Fiber-reinforced polymer composites (FRPCs) have been widely adopted in various industries from aerospace to automotive to energy sectors, owing to their combination of superior thermal and mechanical properties and high stability at elevated temperatures. FRPCs are conventionally manufactured using expensive molds or tooling to shape the resin and fibers. Design and manufacturing of molds is a labor-intensive and quite expensive process which imparts a significant economic barrier for creation of complicated molds or changing the design of composite products. In marked contrast, additive manufacturing (AM) allows us to readily fabricate composite parts with minimal tooling at lower cost and higher design flexibility. However, AM of FRPCs using traditional thermoset composite materials and underlying curing strategies is quite challenging, as long and energy- intensive cure cycles are often required to transform the matrix resin of composites to a solid polymer, which cannot be implemented during rapid printing processes. Recently, several approaches have been developed for AM of FRPCs using thermoplastic matrix polymers via fused filament fabrication (FFF) or in-situ curing of uv-curable thermoset resins. However, the printed polymers are typically not suitable for structural applications, due to the limited volume fractions of continuous fiber reinforcements, large void contents, and use of polymers with poor thermal stability and mechanical properties. Here, we present a novel technique for AM of continuous FRPCs using a high-performance thermally curable resin that cures instantaneously during the curing process, allowing for capturing the desired print geometry. Using this technique, we demonstrate AM of FRPCs at high rates on a print bed (i.e., supported printing) and off the tool plate (i.e., freeform printing in mid-air).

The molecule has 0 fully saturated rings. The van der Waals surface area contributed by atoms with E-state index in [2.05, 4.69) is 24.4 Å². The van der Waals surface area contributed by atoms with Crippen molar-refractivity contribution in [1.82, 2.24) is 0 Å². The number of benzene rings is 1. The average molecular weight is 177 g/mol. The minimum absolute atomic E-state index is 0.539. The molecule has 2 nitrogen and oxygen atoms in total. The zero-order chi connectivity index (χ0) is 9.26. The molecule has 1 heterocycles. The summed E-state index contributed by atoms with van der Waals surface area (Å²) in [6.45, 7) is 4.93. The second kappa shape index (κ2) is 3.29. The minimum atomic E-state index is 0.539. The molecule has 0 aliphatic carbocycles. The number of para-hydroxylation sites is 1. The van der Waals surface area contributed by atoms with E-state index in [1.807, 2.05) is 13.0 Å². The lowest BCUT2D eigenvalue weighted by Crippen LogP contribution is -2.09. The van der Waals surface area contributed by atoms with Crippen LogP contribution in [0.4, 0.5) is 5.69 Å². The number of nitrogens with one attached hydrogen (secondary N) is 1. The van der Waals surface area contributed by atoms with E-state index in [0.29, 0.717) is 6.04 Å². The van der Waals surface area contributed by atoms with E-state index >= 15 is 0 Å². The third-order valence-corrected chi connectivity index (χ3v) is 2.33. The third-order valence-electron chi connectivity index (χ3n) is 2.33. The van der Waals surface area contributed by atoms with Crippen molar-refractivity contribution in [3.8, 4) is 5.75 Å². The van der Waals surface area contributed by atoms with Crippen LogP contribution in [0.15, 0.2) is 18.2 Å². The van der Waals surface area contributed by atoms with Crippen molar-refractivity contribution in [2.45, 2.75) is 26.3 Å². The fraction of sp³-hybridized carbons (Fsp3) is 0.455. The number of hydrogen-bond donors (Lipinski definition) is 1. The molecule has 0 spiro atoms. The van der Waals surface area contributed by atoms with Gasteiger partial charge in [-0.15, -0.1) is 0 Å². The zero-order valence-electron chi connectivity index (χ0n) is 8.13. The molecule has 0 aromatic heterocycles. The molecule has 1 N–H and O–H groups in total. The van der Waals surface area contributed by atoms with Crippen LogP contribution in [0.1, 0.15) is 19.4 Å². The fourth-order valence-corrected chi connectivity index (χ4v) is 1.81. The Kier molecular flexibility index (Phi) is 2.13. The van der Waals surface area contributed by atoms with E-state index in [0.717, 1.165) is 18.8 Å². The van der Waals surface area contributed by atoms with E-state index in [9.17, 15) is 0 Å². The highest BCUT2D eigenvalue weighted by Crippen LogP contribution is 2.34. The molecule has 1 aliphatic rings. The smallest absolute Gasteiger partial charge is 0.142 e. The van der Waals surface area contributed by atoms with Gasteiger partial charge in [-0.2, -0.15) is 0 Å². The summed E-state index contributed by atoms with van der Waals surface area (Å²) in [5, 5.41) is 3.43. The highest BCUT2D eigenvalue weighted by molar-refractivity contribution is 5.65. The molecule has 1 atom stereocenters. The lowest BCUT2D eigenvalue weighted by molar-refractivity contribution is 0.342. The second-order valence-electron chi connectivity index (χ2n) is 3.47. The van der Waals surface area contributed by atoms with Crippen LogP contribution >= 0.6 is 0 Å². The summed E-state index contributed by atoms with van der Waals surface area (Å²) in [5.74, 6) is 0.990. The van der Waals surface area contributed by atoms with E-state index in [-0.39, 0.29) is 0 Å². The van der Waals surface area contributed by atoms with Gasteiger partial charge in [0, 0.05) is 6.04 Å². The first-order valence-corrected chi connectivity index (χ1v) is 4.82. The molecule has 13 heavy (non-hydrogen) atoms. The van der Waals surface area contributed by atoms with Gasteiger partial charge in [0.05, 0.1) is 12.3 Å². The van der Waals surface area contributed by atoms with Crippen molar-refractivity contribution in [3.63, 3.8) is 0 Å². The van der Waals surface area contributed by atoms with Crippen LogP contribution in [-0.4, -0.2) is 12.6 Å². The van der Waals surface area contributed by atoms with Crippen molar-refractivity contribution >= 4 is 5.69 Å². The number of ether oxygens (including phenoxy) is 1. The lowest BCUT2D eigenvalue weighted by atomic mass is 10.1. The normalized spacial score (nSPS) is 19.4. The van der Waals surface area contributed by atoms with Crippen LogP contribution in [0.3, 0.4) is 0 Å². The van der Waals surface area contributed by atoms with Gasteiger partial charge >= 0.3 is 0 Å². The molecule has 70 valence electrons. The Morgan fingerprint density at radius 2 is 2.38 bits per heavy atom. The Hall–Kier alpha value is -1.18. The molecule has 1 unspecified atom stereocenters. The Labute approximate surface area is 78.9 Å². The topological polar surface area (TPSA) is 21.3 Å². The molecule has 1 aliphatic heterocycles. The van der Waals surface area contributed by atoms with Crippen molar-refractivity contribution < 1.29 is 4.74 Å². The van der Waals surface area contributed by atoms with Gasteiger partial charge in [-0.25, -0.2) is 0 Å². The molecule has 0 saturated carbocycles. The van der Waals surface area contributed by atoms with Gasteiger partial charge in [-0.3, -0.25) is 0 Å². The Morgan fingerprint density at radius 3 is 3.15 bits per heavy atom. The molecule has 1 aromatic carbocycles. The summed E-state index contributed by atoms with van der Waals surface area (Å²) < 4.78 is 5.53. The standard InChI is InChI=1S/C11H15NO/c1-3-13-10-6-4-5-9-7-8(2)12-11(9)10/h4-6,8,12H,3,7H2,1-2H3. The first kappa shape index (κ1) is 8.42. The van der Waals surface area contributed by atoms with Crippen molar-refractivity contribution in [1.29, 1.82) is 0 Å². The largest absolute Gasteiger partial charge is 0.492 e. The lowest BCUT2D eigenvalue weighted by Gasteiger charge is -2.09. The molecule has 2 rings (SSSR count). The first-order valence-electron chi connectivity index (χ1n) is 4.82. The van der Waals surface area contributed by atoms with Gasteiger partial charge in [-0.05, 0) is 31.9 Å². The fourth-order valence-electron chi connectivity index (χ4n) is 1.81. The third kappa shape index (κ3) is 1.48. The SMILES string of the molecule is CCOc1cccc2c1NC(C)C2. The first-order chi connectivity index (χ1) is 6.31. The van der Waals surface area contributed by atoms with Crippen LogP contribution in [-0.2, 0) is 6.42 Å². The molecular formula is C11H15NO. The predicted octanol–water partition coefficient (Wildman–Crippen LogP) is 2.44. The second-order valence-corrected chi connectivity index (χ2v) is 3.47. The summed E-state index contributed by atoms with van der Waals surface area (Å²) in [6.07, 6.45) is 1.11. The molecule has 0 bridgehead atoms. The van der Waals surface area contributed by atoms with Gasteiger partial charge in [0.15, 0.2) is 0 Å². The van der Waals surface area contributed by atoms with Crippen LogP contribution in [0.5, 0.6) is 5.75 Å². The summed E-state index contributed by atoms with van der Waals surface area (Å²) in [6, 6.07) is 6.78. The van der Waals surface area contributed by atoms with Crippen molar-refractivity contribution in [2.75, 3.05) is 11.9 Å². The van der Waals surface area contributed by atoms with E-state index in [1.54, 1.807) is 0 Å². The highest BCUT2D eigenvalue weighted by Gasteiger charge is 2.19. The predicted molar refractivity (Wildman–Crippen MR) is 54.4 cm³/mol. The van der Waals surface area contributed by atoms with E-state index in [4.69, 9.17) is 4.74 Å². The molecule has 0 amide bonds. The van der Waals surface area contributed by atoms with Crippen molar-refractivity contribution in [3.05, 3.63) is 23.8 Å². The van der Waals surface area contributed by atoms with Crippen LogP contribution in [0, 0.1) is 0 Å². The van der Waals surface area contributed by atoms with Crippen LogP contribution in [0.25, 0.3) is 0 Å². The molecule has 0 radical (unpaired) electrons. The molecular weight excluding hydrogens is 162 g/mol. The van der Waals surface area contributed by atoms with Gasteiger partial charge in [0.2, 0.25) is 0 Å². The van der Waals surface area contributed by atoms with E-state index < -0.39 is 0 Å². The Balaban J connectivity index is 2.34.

- Discuss the challenges with current techniques for additive manufacturing of fiber-reinforced polymer composites
- Describe a new technique for additive manufacture of composites using thermally curable resins